Ravenswood Line: I know it's still around and under construction. But what I miss is how the lines used to be identified by a name, not a color. I realize that the colors are there especially for tourists, but my biggest problem is that they're not even color-coordinated. Blue Line stops are painted red and Pink Line stops come in a rainbow of colors. Something similar I hate is when people identify CTA buses by the route number instead of the street name. How should I know if this is bus number 127 or 77. All I know is that the Clark bus runs on Clark, the Addison bus on Addison. Stupid tourists.

Windows that open: Before AC, you'd have to open up a window to get a draft of dank air from the underground tunnel. But the smell of the actual subway was definitely better than the smell of the guy next to you. I remember the train cars being super loud and super bouncy. Again, this was much more preferable than listening to the person next to you talking on the phone.

Supertransfer: Growing up, I used to spend entire Sundays exploring the city with friends, taking random buses and trains, getting off at whatever stop, and then jumping back on and heading elsewhere. This was possible with a little paper transfer that was good all day. Nowadays, it's cheaper to just drive ... or stay at home.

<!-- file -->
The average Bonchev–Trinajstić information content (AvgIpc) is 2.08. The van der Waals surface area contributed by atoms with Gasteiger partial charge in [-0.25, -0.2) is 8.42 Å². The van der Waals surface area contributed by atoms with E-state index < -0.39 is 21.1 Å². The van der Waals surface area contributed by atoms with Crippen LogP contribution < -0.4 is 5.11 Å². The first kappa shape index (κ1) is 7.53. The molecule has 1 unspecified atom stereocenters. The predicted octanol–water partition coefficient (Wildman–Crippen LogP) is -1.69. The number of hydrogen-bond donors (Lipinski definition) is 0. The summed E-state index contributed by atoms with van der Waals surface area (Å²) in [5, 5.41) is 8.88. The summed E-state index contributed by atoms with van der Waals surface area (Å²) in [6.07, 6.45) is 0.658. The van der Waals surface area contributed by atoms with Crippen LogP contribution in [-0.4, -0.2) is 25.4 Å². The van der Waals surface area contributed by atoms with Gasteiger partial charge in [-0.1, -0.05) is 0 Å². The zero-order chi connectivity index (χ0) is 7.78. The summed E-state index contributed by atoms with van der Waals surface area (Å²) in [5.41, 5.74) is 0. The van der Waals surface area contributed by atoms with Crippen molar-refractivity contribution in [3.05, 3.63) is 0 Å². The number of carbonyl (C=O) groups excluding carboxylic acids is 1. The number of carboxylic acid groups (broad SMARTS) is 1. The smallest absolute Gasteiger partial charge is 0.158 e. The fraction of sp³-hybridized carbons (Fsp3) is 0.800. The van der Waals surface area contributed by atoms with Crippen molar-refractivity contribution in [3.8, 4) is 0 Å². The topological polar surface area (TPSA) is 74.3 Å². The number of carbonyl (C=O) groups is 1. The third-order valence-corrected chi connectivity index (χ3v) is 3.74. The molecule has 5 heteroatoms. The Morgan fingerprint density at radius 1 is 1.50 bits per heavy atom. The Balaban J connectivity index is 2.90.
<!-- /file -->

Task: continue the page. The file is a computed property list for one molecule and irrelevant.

Conductors walking through the cars collecting fares: One of the worst decisions by the CTA was eliminating that job and forcing the drivers to open the doors and replacing the PA with a recording that mispronounces street names. The conductors were often friendly, sometimes surly, but always there to give directions or be around in case a bunch of hoodlums got on board. And lots of them had their unique way of announcing stops, sometimes singing or saying weird, random stuff. But progress means automation. The high-tech new train cars the CTA is ordering will probably even do away with the drivers.

These changes kind of stink, if you ask me. Stink as bad as the Red Line after midnight following a Cubs game. But like any Chicagoan, I'll bitch about it until someone like Conan O'Brien calls us the shitty of Chicago. Then I'll defend this stupid city to the death.


Blogger Jenska said...

Someday, that automated theme-park-style announcement system will be nostalgic to the youth of today. In fact, I've been living outside of the city of less than a year and it is already enough to make me wistful when I hear it.

I once got on a red line train that had a trail of kitty litter piles running down the middle. I saw all these empty seats, so I happily sat down, until I realized the disguised piles were actually poops.

And by the way, don't be surprised when I get me a black-satin jacket with Plonka Farms on the back.

8:36 AM  
Blogger ap said...

just as long as Santa never brings me one of those jackets ...

11:51 AM  
Blogger ap said...

but as for that automated theme-park system, another thing that bothers me about it is that they'll do the DING DONG "doors closing" three, four, maybe five times before they actually close the doors. They're just making empty, meaningless threats that everyone ignores. On other systems, when the buzzer buzzes, people jump because they know the doors are really closing

11:54 AM